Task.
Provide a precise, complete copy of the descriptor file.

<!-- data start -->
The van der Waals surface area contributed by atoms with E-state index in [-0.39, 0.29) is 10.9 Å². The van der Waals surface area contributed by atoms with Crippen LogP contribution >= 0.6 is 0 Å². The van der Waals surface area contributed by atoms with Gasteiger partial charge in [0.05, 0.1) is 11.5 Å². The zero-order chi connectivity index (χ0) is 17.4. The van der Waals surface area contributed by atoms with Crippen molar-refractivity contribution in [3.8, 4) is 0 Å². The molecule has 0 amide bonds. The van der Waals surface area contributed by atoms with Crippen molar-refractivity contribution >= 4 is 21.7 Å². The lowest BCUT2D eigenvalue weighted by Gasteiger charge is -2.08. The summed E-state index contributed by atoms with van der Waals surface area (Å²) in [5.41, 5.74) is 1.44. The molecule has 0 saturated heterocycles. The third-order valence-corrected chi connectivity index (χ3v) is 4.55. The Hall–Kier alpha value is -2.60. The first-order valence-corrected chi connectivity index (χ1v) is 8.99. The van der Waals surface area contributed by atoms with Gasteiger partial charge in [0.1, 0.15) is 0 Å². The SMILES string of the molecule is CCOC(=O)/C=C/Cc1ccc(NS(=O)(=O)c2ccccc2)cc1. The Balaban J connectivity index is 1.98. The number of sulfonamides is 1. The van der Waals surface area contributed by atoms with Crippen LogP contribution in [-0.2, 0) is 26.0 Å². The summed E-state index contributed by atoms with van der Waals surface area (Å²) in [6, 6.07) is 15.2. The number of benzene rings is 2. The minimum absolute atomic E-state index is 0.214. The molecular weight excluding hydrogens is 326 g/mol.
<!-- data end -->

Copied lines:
The van der Waals surface area contributed by atoms with E-state index in [-0.39, 0.29) is 10.9 Å². The van der Waals surface area contributed by atoms with Crippen LogP contribution >= 0.6 is 0 Å². The van der Waals surface area contributed by atoms with Gasteiger partial charge in [0.05, 0.1) is 11.5 Å². The zero-order chi connectivity index (χ0) is 17.4. The van der Waals surface area contributed by atoms with Crippen molar-refractivity contribution in [3.8, 4) is 0 Å². The molecule has 0 amide bonds. The van der Waals surface area contributed by atoms with Crippen molar-refractivity contribution >= 4 is 21.7 Å². The lowest BCUT2D eigenvalue weighted by Gasteiger charge is -2.08. The summed E-state index contributed by atoms with van der Waals surface area (Å²) in [5.41, 5.74) is 1.44. The molecule has 0 saturated heterocycles. The third-order valence-corrected chi connectivity index (χ3v) is 4.55. The Hall–Kier alpha value is -2.60. The first-order valence-corrected chi connectivity index (χ1v) is 8.99. The van der Waals surface area contributed by atoms with Gasteiger partial charge in [0.1, 0.15) is 0 Å². The SMILES string of the molecule is CCOC(=O)/C=C/Cc1ccc(NS(=O)(=O)c2ccccc2)cc1. The Balaban J connectivity index is 1.98. The number of sulfonamides is 1. The van der Waals surface area contributed by atoms with Crippen LogP contribution in [-0.2, 0) is 26.0 Å². The summed E-state index contributed by atoms with van der Waals surface area (Å²) in [6, 6.07) is 15.2. The number of benzene rings is 2. The minimum absolute atomic E-state index is 0.214. The molecular weight excluding hydrogens is 326 g/mol.